A baby with a bow tie, on white linen and presented by an artful display board? That's top-tier social media-ing.  (Garro - mlb.com).

  • July 6-9, 2018: Jerry was on the bereavement list.

    TRANSACTIONS

  • June 2004: Blevins signed with the Cubs after they chose him in the 17th round, out of the University of Dayton. Scout Brian Williams signed him.

  • July 2007: The A's sent C Jason Kendall to the Cubs, acquiring Blevins and C Rob Bowen.

    "I was at a charity golf outing when I got a call from our farm director (Oneri Fleita)," Blevins said. "I was excited that somebody wanted me enough to give up a perennial star like Jason Kendall.

  • December 11, 2013: The Nationals sent OF Billy Burns to the A's, acquiring Blevins.

  • January 17, 2014: The Nationals and Blevins avoided arbitration with a one-year deal worth $1.7 million.

  • February 11, 2015: Blevins defeated the Nationals in salary arbitration and will earn $2.4 million in 2015, instead of the team's proposed $2.2 million.

  • March 30, 2015: The Mets sent OF Matt den Dekker to the Nationals, acquiring Blevins.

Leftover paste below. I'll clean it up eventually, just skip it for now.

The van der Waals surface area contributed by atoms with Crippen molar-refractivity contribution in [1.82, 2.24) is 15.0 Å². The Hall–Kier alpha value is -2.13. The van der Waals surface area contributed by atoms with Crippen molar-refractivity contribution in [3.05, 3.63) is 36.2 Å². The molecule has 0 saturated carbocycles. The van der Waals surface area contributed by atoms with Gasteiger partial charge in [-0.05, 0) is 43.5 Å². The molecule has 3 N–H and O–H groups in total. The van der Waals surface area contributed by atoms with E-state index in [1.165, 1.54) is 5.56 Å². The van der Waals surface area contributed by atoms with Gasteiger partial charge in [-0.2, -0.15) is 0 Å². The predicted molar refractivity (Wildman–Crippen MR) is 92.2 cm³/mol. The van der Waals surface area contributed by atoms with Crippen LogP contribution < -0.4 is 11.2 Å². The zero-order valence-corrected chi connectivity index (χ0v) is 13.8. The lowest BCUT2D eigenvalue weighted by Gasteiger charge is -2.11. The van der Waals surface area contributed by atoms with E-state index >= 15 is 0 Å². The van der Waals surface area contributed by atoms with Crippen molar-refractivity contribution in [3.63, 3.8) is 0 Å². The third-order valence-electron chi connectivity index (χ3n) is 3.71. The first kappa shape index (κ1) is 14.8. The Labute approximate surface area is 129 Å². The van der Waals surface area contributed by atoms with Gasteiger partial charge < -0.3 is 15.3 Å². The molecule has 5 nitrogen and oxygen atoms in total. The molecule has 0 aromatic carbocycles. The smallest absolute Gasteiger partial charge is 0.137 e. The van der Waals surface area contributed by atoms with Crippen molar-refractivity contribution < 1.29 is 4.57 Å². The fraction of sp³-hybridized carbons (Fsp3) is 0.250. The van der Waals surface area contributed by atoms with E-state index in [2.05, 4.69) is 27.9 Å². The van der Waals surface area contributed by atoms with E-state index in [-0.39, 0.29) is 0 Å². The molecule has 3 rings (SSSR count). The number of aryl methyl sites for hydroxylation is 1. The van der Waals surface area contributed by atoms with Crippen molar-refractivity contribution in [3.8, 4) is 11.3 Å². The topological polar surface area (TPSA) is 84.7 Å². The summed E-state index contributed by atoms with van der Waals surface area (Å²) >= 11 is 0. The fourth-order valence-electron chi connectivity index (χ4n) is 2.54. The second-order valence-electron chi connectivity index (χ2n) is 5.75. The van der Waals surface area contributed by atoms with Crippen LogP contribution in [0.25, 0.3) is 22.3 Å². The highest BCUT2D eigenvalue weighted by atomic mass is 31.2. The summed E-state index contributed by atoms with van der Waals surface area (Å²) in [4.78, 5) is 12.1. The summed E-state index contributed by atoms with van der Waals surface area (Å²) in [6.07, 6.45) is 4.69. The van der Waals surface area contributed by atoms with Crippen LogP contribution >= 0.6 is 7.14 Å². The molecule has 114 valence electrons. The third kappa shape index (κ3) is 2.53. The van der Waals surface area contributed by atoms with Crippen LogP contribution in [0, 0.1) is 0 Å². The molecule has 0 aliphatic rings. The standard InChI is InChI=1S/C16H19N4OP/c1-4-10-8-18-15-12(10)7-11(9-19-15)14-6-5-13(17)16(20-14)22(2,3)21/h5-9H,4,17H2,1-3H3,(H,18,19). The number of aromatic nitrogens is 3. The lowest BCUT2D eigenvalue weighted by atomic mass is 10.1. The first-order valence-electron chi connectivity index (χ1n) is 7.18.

• Dec. 15, 2015: Blevins re-signed with the Mets.

  • Nov 3, 2016: Blevins chose free agency.

  • Feb 9, 2017: The Mets signed free agent Blevins.

  • Nov 3, 2017: The Mets picked up Blevins' $7 million option for 2018.

  • Oct 29, 2018: Blevins chose free agency.
Pitching
  • Blevins has a 87-92 mph FASTBALL with a little arm-side run. He also has a slow sweeping 70-73 mph CURVEBALL that gives lefty hitters problems with glove-side movement, and an 82-85 mph CHANGEUP with good depth and arm-side fade for retiring righthanded batters. (May 2016)

    Jerry used to have hard heat, up to 98 mph. But those days are over, and he has learned quickly to use his smarts to get batters out instead of relying on power.

    “A lot of guys, especially bullpen guys, are like that: They want to get as high energy and high octane as they can and go max effort the whole time,” he said. “For me, I look at the situation and try to analyze the hitter and their tendencies and read the situation and take advantage of that. I approach the game a lot different than a lot of guys do, especially bullpen guys.” (Spring 2015)